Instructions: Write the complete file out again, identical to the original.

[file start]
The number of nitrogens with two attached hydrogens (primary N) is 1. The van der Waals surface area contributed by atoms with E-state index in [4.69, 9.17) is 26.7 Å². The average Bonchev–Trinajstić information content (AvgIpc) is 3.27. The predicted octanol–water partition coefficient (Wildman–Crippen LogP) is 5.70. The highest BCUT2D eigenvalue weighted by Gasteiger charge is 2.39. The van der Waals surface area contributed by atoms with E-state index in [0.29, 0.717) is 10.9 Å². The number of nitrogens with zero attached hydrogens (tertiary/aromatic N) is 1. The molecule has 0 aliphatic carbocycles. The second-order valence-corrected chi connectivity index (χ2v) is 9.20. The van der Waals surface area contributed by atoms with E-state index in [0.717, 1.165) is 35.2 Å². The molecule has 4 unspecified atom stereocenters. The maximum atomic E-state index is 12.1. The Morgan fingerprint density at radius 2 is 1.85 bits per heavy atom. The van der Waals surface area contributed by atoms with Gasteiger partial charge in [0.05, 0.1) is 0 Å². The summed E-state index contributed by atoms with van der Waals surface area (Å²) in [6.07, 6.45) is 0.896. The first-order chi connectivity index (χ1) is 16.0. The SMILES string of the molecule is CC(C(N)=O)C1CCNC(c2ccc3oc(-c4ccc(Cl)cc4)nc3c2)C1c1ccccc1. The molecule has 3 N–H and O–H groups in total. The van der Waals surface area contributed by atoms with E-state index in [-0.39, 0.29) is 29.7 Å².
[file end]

The number of nitrogens with two attached hydrogens (primary N) is 1. The van der Waals surface area contributed by atoms with E-state index in [4.69, 9.17) is 26.7 Å². The average Bonchev–Trinajstić information content (AvgIpc) is 3.27. The predicted octanol–water partition coefficient (Wildman–Crippen LogP) is 5.70. The highest BCUT2D eigenvalue weighted by Gasteiger charge is 2.39. The van der Waals surface area contributed by atoms with E-state index in [0.29, 0.717) is 10.9 Å². The number of nitrogens with zero attached hydrogens (tertiary/aromatic N) is 1. The molecule has 0 aliphatic carbocycles. The second-order valence-corrected chi connectivity index (χ2v) is 9.20. The van der Waals surface area contributed by atoms with E-state index in [0.717, 1.165) is 35.2 Å². The molecule has 4 unspecified atom stereocenters. The maximum atomic E-state index is 12.1. The Morgan fingerprint density at radius 2 is 1.85 bits per heavy atom. The van der Waals surface area contributed by atoms with Gasteiger partial charge in [0.05, 0.1) is 0 Å². The summed E-state index contributed by atoms with van der Waals surface area (Å²) in [6.07, 6.45) is 0.896. The first-order chi connectivity index (χ1) is 16.0. The SMILES string of the molecule is CC(C(N)=O)C1CCNC(c2ccc3oc(-c4ccc(Cl)cc4)nc3c2)C1c1ccccc1. The molecule has 3 N–H and O–H groups in total. The van der Waals surface area contributed by atoms with E-state index in [-0.39, 0.29) is 29.7 Å².